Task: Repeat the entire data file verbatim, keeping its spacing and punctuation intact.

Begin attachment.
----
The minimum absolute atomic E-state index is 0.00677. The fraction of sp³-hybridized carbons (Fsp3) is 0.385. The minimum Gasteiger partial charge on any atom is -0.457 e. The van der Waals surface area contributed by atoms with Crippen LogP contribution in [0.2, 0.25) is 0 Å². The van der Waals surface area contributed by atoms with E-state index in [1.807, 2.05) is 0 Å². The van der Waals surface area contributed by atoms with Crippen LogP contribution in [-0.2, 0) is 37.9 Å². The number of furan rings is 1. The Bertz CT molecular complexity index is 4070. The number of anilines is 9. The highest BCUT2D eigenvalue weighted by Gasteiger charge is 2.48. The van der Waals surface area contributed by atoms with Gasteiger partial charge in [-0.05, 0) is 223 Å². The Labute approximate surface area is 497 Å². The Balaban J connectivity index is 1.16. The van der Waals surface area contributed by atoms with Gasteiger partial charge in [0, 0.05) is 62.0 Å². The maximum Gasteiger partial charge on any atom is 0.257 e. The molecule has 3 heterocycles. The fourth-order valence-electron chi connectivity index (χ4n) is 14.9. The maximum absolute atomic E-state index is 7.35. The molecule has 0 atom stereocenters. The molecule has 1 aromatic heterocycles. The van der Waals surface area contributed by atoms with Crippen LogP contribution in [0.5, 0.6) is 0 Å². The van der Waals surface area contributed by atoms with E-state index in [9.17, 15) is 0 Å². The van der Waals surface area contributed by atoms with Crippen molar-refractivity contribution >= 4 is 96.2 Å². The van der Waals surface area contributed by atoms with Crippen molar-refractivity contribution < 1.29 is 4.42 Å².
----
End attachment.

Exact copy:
The minimum absolute atomic E-state index is 0.00677. The fraction of sp³-hybridized carbons (Fsp3) is 0.385. The minimum Gasteiger partial charge on any atom is -0.457 e. The van der Waals surface area contributed by atoms with Crippen LogP contribution in [0.2, 0.25) is 0 Å². The van der Waals surface area contributed by atoms with E-state index in [1.807, 2.05) is 0 Å². The van der Waals surface area contributed by atoms with Crippen LogP contribution in [-0.2, 0) is 37.9 Å². The number of furan rings is 1. The Bertz CT molecular complexity index is 4070. The number of anilines is 9. The highest BCUT2D eigenvalue weighted by Gasteiger charge is 2.48. The van der Waals surface area contributed by atoms with Gasteiger partial charge in [-0.05, 0) is 223 Å². The Labute approximate surface area is 497 Å². The Balaban J connectivity index is 1.16. The van der Waals surface area contributed by atoms with Gasteiger partial charge in [0, 0.05) is 62.0 Å². The maximum Gasteiger partial charge on any atom is 0.257 e. The molecule has 3 heterocycles. The fourth-order valence-electron chi connectivity index (χ4n) is 14.9. The maximum absolute atomic E-state index is 7.35. The molecule has 0 atom stereocenters. The molecule has 1 aromatic heterocycles. The van der Waals surface area contributed by atoms with Crippen LogP contribution in [0.5, 0.6) is 0 Å². The van der Waals surface area contributed by atoms with E-state index in [9.17, 15) is 0 Å². The van der Waals surface area contributed by atoms with Crippen molar-refractivity contribution >= 4 is 96.2 Å². The van der Waals surface area contributed by atoms with Crippen molar-refractivity contribution < 1.29 is 4.42 Å².